In York’s German twin city of Münster, the Green Party celebrated a historic election result of 30,25 per cent of the popular vote. Münsteranians elect their councillors with two votes. The first vote is for a direct candidate, who ought to receive a plurality vote in their electoral district. The second vote is used to elect a party list in each state as established by its respective party caucus. Even under the more challenging First Past the Post vote, the Greens gained an incredible 15 direct mandates. The Green mayoral candidate Peter Todeskino achieved 28,5 per cent of the popular vote and secured a place in the head to head run-off election against incumbent mayor Markus Lewe of the conservative Christian Democrats.
York Green Party chair Tom Franklin congratulates the local German party with which York Greens have friendly relations and who visited York last year for an exchange visit, he says:
“This is a well-deserved and incredible result for our Green friends in Münster and we wish Peter all the best for the run-off in a fortnight. The Green tsunami that we are seeing in many European countries shows what can happen if you give people a fair, equal and proportional vote. The UK has seen historically high levels of disproportionality in how votes are reflected in council and parliamentary seats, as the “first past the post” method of counting votes fails to adapt to the electorate wanting to back more and more diverse parties over time. We know that people here are feeling as passionate about climate action as our continental friends, but face an uphill struggle at the ballot box to get their voice heard.”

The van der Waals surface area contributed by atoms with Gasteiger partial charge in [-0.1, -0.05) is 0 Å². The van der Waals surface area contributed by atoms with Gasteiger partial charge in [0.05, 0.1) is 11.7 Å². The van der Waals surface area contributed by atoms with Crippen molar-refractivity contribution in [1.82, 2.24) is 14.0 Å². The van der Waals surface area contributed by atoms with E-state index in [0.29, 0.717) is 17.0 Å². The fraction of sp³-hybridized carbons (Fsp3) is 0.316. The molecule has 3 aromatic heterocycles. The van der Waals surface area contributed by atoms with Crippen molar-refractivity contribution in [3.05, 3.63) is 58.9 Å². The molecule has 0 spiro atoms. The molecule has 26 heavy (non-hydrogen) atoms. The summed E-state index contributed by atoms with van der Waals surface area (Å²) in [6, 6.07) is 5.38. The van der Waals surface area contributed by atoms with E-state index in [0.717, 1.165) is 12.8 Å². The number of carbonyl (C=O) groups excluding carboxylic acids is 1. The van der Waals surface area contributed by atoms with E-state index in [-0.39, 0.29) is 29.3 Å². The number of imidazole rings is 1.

Generally, the Greens in the state of North Rhine-Westphalia had ‘a Good Sunday’ and saw their vote soar state-wide. They increased their 2014 result by more than 8 per cent and got 20 per cent of the vote. While the centre-left SPD who had been very strong in NRW since the Federal Republic of Germany was founded in 1949, lost 7.1 per cent compared to last time and hit the second place with their worst result of 24.3 per cent behind Chancellor Angela Merkel’s conservative CDU who lost 3,2 per cent and got 34.3 per cent of the overall popular vote.
Additionally to Münster, Green-backed mayoral candidates made it into the run-offs in NRW largest city of Cologne, the former capital of the Federal Republic of Germany Bonn, the ancient border city of Aachen and Wuppertal the largest city of the Bergisches Land.